Irving Landes, Petitioner, v. Office of Workers' Compensation Program, Delta Materialscorporation and Wausau Insurance Corporation, Respondents, 997 F.2d 1192 (7th Cir. 1993)

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US Court of Appeals for the Seventh Circuit - 997 F.2d 1192 (7th Cir. 1993) Argued Oct. 23, 1992. Decided June 22, 1993. Rehearing Denied Aug. 5, 1993

James Bowers (argued), Bowers & Palmer, Chicago, IL, for petitioner.


Eileen M. McCarthy, Dept. of Labor, Appellate Litigation, Barbara J. Johnson, Donald S. Shire, Sol. Gen., Deborah E. Mayer, Dept. of Labor, Office of the Sol., Washington, DC, John H. Secaras, Sol. Gen., Dept. of Labor, Chicago, IL, Louis W. Rogers, Dept. of Labor, Office of Workers' Compensation Program, Washington, DC, for Office of Workers' Compensation Programs.

Curtis Gillespie, President, Delta Materials Corp., Brazil, IN, for Delta Materials Corp.

Richard M. Joiner (argued), Mitchell, Joiner & Hardesty, Madisonville, KY, for Wausau Ins. Co.

Linda M. Meekins, Ann McLaughlin, Lisa L. Lahrman, Benefits Review Bd., Executive Counsel, Clerk of the Bd., Washington, DC, for Benefits Review Bd.

Before FLAUM and RIPPLE, Circuit Judges, and KAUFMAN, Senior District Judge.* 

FRANK A. KAUFMAN, Senior District Judge.

Landes, naming as appellees his employer, Delta Materials Corporation (Delta), the latter's alleged insurer, Wausau Insurance Company (Wausau), and the Director, Office of Workers' Compensation Programs, United States Department of Labor, appeals from a Decision and Order of the United States Department of Labor Benefits Review Board (Board) denying his claim for black lung benefits filed pursuant to Title IV of the Federal Coal Mine Health and Safety Act of 1969, as amended, 30 U.S.C. § 901 et seq. (the Act). Pursuant to that statute, benefits are awarded to a) coal miners who are totally disabled due to pneumoconiosis, a chronic respiratory and pulmonary disease associated with coal mine employment, or to b) their survivors, or to c) survivors of coal miners whose deaths were caused by pneumoconiosis.1  The Board affirmed the last administrative decision denying Landes' claim for benefits. For the reasons set forth in this opinion, we reverse and remand.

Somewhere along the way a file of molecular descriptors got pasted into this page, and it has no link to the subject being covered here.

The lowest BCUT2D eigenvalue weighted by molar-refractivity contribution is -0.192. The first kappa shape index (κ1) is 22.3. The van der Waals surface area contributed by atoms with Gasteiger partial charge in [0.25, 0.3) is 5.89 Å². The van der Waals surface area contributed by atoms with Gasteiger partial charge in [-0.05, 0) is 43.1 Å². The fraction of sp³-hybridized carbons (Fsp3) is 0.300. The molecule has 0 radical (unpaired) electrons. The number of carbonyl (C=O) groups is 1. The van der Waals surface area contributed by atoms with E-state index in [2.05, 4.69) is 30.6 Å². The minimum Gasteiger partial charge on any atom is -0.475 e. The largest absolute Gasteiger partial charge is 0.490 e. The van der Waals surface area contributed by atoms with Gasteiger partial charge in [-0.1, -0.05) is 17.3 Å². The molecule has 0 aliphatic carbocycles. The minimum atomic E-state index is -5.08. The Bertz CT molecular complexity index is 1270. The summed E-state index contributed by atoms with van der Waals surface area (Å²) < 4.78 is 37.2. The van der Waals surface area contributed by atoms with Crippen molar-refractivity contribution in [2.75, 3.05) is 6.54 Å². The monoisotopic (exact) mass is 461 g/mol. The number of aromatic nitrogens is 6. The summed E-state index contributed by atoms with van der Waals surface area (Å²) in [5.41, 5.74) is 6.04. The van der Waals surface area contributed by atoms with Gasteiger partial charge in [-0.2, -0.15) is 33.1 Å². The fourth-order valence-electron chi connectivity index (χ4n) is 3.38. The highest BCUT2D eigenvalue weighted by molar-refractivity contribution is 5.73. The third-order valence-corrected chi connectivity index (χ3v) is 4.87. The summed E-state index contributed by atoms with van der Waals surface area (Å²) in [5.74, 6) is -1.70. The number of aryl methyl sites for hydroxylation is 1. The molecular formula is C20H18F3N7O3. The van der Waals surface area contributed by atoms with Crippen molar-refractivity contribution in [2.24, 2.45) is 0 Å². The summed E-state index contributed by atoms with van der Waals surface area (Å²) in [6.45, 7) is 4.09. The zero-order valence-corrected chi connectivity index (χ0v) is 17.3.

* Landes filed a claim for black lung benefits on July 28, 1978. That claim was approved by a United States Department of Labor deputy commissioner on July 23, 1979. By letter dated September 11, 1980, Delta, the identified responsible coal mine operator,2  objected to the allowance of the claim, and timely sought administrative review. An administrative hearing was held on June 18, 1985 by Administrative Law Judge (ALJ) Avery. On January 7, 1985, Wausau had been made a party to the case because of the existence of a coverage dispute between Wausau and Delta in connection with an insurance policy issued by Wausau which was effective during portions of Landes' coal mine employment by Delta. That dispute involved the question of whether Delta's insurance policy with Wausau covered Landes' claim. That dispute has yet to be resolved. It may require resolution pursuant to this Court's within remand order. Because of their respective conclusions, none of the administrative and/or executive officials reached or decided questions pertaining to that dispute.

On December 30, 1985, ALJ Avery issued a Decision and Order denying Landes' claim for benefits. In so doing, the ALJ found that "the Claimant has proven an excess of 9 years of coal mine employment, but less than 10 years." In re Landes, No. 81-BLA-2623, slip op. at 5 (December 30, 1985) (Avery, ALJ). That finding was critical, as, under the applicable regulations, a coal miner with ten years of qualifying coal mine employment has a lesser burden of proof than a miner with a lesser period of employment. In finding that Landes had less than ten years of coal mine employment, ALJ Avery, in effect, credited Landes with four and one-half years of coal mine employment from 1948 until 1953, with four years and nine months of such employment from September, 1971 until the Delta mine closed on May 31, 1976, and with one month for reclamation work performed thereafter, yielding a total of nine years and four months of coal mine employment. Id. at 4-5. In sum, the ALJ concluded that Landes "ha [d] proven an excess of 9 years of coal mine employment, but less than 10 years." Id. at 5.